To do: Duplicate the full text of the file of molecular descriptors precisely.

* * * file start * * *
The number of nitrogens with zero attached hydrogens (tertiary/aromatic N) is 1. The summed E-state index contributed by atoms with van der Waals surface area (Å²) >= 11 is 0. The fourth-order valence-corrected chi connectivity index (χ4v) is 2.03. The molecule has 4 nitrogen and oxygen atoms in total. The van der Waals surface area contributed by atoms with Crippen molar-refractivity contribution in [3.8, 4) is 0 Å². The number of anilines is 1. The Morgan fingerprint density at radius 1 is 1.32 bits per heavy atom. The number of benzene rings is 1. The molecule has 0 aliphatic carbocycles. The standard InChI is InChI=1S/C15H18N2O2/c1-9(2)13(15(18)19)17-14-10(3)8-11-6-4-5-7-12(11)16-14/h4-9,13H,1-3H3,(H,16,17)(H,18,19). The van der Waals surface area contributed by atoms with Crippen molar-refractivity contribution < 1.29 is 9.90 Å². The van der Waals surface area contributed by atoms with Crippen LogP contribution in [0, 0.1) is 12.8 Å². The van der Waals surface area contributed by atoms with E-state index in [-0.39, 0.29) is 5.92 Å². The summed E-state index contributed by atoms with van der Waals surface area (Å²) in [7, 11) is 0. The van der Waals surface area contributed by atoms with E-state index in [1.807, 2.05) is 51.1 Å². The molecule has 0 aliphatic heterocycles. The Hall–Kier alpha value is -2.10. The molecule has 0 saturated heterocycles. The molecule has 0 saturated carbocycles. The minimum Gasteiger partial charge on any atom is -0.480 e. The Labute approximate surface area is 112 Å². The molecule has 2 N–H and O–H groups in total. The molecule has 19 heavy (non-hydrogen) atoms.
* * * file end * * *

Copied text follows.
The number of nitrogens with zero attached hydrogens (tertiary/aromatic N) is 1. The summed E-state index contributed by atoms with van der Waals surface area (Å²) >= 11 is 0. The fourth-order valence-corrected chi connectivity index (χ4v) is 2.03. The molecule has 4 nitrogen and oxygen atoms in total. The van der Waals surface area contributed by atoms with Crippen molar-refractivity contribution in [3.8, 4) is 0 Å². The number of anilines is 1. The Morgan fingerprint density at radius 1 is 1.32 bits per heavy atom. The number of benzene rings is 1. The molecule has 0 aliphatic carbocycles. The standard InChI is InChI=1S/C15H18N2O2/c1-9(2)13(15(18)19)17-14-10(3)8-11-6-4-5-7-12(11)16-14/h4-9,13H,1-3H3,(H,16,17)(H,18,19). The van der Waals surface area contributed by atoms with Crippen molar-refractivity contribution < 1.29 is 9.90 Å². The van der Waals surface area contributed by atoms with Crippen LogP contribution in [0, 0.1) is 12.8 Å². The van der Waals surface area contributed by atoms with E-state index in [-0.39, 0.29) is 5.92 Å². The summed E-state index contributed by atoms with van der Waals surface area (Å²) in [7, 11) is 0. The van der Waals surface area contributed by atoms with E-state index in [1.807, 2.05) is 51.1 Å². The molecule has 0 aliphatic heterocycles. The Hall–Kier alpha value is -2.10. The molecule has 0 saturated heterocycles. The molecule has 0 saturated carbocycles. The minimum Gasteiger partial charge on any atom is -0.480 e. The Labute approximate surface area is 112 Å². The molecule has 2 N–H and O–H groups in total. The molecule has 19 heavy (non-hydrogen) atoms.